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The Man With The Golden Gun (Special Edition) (1974)

Roger Moore , Christopher Lee , Guy Hamilton  |  PG |  DVD
3.8 out of 5 stars  See all reviews (249 customer reviews)

List Price: $19.98
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Frequently Bought Together

The Man With The Golden Gun (Special Edition) + Live and Let Die + The Spy Who Loved Me
Price for all three: $25.31

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Product Details

  • Actors: Roger Moore, Christopher Lee, Britt Ekland, Maud Adams, Hervé Villechaize
  • Directors: Guy Hamilton
  • Writers: Ian Fleming, Richard Maibaum, Tom Mankiewicz
  • Producers: Albert R. Broccoli, Charles Orme, Harry Saltzman
  • Format: Anamorphic, Closed-captioned, Color, Widescreen, NTSC
  • Language: English (Dolby Digital 2.0 Mono)
  • Subtitles: English, Spanish, French
  • Region: Region 1 (U.S. and Canada only. Read more about DVD formats.)
  • Aspect Ratio: 1.66:1
  • Number of discs: 1
  • Rated: PG (Parental Guidance Suggested)
  • Studio: MGM (Video & DVD)
  • DVD Release Date: October 22, 2002
  • Run Time: 125 minutes
  • Average Customer Review: 3.8 out of 5 stars  See all reviews (249 customer reviews)
  • ASIN: B00004RG63
  • Amazon Best Sellers Rank: #125,186 in Movies & TV (See Top 100 in Movies & TV)
  • Learn more about "The Man With The Golden Gun (Special Edition)" on IMDb

Special Features

  • Inside The Man With The Golden Gun Documentary
  • Double-0 Stuntmen Documentary
  • Exciting Still Gallery
  • Original TV Ads & Radio Spots
  • Collectible Making-Of Booklet

Editorial Reviews

The British superspy with a license to kill takes on his dark underworld double, a classy assassin who kills with golden bullets at $1 million a hit. Roger Moore, in his second outing as James Bond, meets Christopher Lee's Scaramanga, one of the most magn

Customer Reviews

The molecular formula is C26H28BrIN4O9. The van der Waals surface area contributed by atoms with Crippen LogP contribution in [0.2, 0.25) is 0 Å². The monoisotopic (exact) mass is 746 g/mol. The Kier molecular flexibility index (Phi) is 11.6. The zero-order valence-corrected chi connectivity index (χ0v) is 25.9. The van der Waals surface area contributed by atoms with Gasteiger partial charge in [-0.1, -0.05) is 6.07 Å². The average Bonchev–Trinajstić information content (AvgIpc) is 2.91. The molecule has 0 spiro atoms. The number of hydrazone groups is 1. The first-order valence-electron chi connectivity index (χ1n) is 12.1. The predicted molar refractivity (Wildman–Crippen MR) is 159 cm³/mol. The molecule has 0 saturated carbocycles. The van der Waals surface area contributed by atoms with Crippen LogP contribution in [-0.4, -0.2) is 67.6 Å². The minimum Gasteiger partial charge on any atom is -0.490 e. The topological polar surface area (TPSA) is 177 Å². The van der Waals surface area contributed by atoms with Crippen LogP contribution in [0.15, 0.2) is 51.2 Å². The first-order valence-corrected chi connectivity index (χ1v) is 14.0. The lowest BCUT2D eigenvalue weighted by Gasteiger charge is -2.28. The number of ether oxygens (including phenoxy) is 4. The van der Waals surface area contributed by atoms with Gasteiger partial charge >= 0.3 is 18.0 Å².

Most Helpful Customer Reviews
25 of 28 people found the following review helpful
5.0 out of 5 stars Classic Bond May 26, 2001
By A Customer
Format:DVD
I know this one doesn't usually appear near the top of many critics' Best Bond Movie lists, but it's near the top of mine. Roger Moore was really in his prime in this one, and this was one of his tougher, more physical Bond performances. Moore has always been suave, and he posesses perhaps the best comic timing and delivery of any of the Bond actors, and he uses that well in Golden Gun. Also, in regards to the melody of the title song, and it's use throughout the movie, this is, IMO, the most effective scoring in the whole Bond series. There are great, exotic locales, exciting stunt sequences, and definitely one of the strongest villains in the whole series. I thought Lee's character of Scaramanga was perhaps a bit more realistic than many Bond villains, as he was more of an intelligent, psychotic loner rather than some megalomaniac set on world domination As a fan of the series, I also appreciated the Bond vs. Scaramanga final showdown as a nice change of pace from the common large scale "good commandos" vs. "evil army" battle that's used in a lot of Bond films. I also find the J.W. Pepper character to be one of the funniest in the series, so his appearance was a plus for me--this Bond movie had just enough humor to enhance the action and make it fun, without it going overboard and getting too cheesy, as they did with some of the later Moore movies. I just found this movie to be incredibly entertaining, and it just had that great Bond "feel" to it. Great picture and sound on the DVD, and a really cool documentary on the stuntmen and stunts from the whole series.